Expelling Kids From School
Too many young people it is said are being booted out of secondary school, and what’s more standards vary throughout New Zealand on what one can be expelled for. Foreign students some claim, get a better chance than New Zealand kids, to challenge tough expulsion decisions.
When put alongside the personal grievance and mediation services that government funds to protect employees being unjustifiably “expelled” from work – do students then, get a raw deal?
We are in the throes of electing onto School Boards parents who take on the heavy task of deciding if a badly behaved young person should be expelled. This decision rests with Board not the School Principal. So in a direct way the local school community views become the standard of acceptable school behaviour. Smoking outside school and out of uniform, may be an expellable offence for the mums and dads in Invercargill, but in Lower Hutt an offence that attracts a telling off. Busybody politicians to their credit haven’t had a go at laying down nationwide standards like in employment relations. Communities differ.
The School Principal has the first call in deciding whether a student should either be stood down, or suspended. With a stand-down the Principal can punish by banning a student from school for up to 5 days in any one term. The Principal must tell the parent or caregiver this is to happen and in most cases there is an interview with the Principal.
Suspensions however are a different matter. They require School Board involvement within 10 days of the suspension. Normally, the offending student is brought before the Board. The student is told of the charge they face, the evidence supporting the charge and given the opportunity to answer it. The Chairperson will outline to the parent and student the gravity of the situation and explain they have to consider one of four outcomes:
Whether to lift the suspension
Whether to continue the suspension
Whether to put additional conditions on the suspension. or
Whether to exclude or expel the student.
It is a tense time for all involved. The Principal will outline the schools position for example:
” John started a brawl yesterday at lunch break that injured another student, on trying to break up the fight he assaulted Ms Chipps . John was stood down last year over similar behaviour ….”
John, his parent, student or support person then puts their side of the story, maybe saying:
” John was provoked. He was going through a hard time at home as his mum had told his dad to leave or she would go to the police. Ms Chipps copping a black eye was accidental, for which he is really sorry ….”
The Board retires to make their decision. On their return they will usually tell the student and caregiver their decision directly. This, I have to say is an unenviable task for the chairperson – particularly if the decision is to expel. It’s a weighty duty the community puts on school trustees that requires humility and good judgement. Such a decision can so change the course of a young person’s life.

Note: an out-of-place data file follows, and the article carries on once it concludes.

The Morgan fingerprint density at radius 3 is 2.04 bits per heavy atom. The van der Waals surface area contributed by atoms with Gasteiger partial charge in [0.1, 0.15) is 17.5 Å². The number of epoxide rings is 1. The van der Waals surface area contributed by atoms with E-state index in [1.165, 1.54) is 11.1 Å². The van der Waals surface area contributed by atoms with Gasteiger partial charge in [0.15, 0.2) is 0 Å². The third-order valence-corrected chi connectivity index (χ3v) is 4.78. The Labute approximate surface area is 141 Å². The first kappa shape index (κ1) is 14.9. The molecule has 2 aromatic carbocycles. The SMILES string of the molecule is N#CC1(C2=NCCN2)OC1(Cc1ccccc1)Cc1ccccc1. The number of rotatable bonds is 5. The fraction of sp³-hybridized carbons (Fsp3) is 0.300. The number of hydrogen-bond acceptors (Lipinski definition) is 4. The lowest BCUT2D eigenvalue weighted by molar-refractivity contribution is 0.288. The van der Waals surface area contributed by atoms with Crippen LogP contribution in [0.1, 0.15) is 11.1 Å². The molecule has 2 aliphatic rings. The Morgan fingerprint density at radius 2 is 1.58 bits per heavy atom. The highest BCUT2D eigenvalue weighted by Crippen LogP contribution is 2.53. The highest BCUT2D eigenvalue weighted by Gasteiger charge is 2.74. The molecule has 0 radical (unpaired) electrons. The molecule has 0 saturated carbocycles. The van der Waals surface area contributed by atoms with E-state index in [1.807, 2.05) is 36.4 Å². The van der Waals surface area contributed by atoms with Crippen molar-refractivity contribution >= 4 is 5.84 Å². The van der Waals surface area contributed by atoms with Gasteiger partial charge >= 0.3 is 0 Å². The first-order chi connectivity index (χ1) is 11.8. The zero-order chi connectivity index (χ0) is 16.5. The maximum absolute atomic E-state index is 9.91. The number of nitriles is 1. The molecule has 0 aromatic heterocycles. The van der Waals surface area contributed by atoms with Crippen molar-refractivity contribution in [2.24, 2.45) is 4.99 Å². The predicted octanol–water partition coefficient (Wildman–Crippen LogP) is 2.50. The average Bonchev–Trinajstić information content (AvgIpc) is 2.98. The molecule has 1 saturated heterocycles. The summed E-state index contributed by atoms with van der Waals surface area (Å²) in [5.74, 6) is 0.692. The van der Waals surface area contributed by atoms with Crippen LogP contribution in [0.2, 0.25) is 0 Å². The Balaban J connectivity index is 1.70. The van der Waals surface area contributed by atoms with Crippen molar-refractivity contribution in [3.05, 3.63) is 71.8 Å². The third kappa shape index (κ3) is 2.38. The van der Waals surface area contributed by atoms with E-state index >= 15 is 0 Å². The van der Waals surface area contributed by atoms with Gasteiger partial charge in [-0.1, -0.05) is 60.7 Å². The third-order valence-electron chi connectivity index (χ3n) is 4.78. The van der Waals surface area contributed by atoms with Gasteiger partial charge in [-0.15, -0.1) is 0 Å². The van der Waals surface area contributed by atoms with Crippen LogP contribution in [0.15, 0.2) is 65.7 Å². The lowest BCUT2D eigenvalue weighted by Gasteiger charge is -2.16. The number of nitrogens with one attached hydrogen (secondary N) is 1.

The Principal is then required to try in place that student in another school. If fellow Principals won’t accept the student concerned this triggers off Ministry of Education involvement and can direct a school to accept a student, but this is rare. All of us our entitled to free education from 5 to 19, and a young person cannot be banned from schooling until 16.
A fragmented network of dedicated teams will swing into action to pick up these “wayward” kids and try and set them on the right track. Often, sadly this is a battle because of family circumstances. Police incidentally confirm there are around 50 or so families and their dynasties who form the city’s criminal underbelly which accounts for around 80% of Hutt crime. Such family patterns are hard to change.
That aside, Hutt Valley has a good infrastructure to help with problem kids. On the surface it looks loose, but I understand there is informal coordination of our good locals involved and it is a model for elsewhere in New Zealand.
Correspondence schooling in a supportive environment such as a Marae or even schooling with a teacher aide if funding can be secured may be an option. More commonly however with older students, is a placement into the Hutt Valley Activity Centre or Lyric attached to Naenae College. Here, they are coached in basic skills reading, maths and how to talk people and hopefully a spark of interest is unearthed in a vocation. Some hopelessly unsuited to school thrive in the panel beating body shop or film cutting room for instance. This may lead to work placements, apprenticeships or possibly Polytechnic.
More “outside the square” programmes such as Te Rakau under the direction of the actor Jim Moriarty use drama and kapahaka traditions to change young people’s behaviour. In psychologically fraught cases the Mental Health Unit at Hutt Hospital may get into the act with such bold programmes as multi systemic therapy where a psychologist works strengthening a family – even to the point of being with them at breakfast.
We are well served by dedicated people picking up kids expelled from school. The acid test I guess is how all these efforts reflect in our social statistics. What say you?
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